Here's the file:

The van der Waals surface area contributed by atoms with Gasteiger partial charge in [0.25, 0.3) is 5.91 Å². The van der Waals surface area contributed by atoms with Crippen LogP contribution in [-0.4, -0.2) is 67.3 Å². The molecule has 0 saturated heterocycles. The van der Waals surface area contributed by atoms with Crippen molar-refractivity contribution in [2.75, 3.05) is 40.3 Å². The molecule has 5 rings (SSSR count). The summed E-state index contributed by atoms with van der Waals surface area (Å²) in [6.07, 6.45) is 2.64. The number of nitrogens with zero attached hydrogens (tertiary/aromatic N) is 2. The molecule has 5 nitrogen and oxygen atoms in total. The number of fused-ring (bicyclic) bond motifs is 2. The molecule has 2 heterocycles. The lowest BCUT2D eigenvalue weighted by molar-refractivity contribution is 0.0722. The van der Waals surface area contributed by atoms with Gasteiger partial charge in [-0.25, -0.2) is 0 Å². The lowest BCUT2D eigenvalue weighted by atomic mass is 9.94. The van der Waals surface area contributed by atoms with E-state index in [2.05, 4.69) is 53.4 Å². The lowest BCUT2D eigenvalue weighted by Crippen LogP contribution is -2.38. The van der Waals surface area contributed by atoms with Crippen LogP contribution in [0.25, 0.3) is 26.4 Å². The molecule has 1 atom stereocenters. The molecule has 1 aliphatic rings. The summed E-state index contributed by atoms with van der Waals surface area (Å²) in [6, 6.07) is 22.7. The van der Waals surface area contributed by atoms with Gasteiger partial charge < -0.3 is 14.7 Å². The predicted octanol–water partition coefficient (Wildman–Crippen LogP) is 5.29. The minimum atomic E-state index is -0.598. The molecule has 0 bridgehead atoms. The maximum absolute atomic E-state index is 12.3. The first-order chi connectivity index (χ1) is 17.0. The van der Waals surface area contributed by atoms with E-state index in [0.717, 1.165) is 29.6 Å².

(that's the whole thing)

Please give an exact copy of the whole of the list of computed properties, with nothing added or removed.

The van der Waals surface area contributed by atoms with Gasteiger partial charge in [0.25, 0.3) is 5.91 Å². The van der Waals surface area contributed by atoms with Crippen LogP contribution in [-0.4, -0.2) is 67.3 Å². The molecule has 0 saturated heterocycles. The van der Waals surface area contributed by atoms with Crippen molar-refractivity contribution in [2.75, 3.05) is 40.3 Å². The molecule has 5 rings (SSSR count). The summed E-state index contributed by atoms with van der Waals surface area (Å²) in [6.07, 6.45) is 2.64. The number of nitrogens with zero attached hydrogens (tertiary/aromatic N) is 2. The molecule has 5 nitrogen and oxygen atoms in total. The number of fused-ring (bicyclic) bond motifs is 2. The molecule has 2 heterocycles. The lowest BCUT2D eigenvalue weighted by molar-refractivity contribution is 0.0722. The van der Waals surface area contributed by atoms with Gasteiger partial charge in [-0.25, -0.2) is 0 Å². The lowest BCUT2D eigenvalue weighted by atomic mass is 9.94. The van der Waals surface area contributed by atoms with E-state index in [2.05, 4.69) is 53.4 Å². The lowest BCUT2D eigenvalue weighted by Crippen LogP contribution is -2.38. The van der Waals surface area contributed by atoms with Crippen LogP contribution in [0.25, 0.3) is 26.4 Å². The molecule has 1 atom stereocenters. The molecule has 1 aliphatic rings. The summed E-state index contributed by atoms with van der Waals surface area (Å²) in [6, 6.07) is 22.7. The van der Waals surface area contributed by atoms with Gasteiger partial charge < -0.3 is 14.7 Å². The predicted octanol–water partition coefficient (Wildman–Crippen LogP) is 5.29. The minimum atomic E-state index is -0.598. The molecule has 0 bridgehead atoms. The maximum absolute atomic E-state index is 12.3. The first-order chi connectivity index (χ1) is 17.0. The van der Waals surface area contributed by atoms with E-state index in [0.717, 1.165) is 29.6 Å².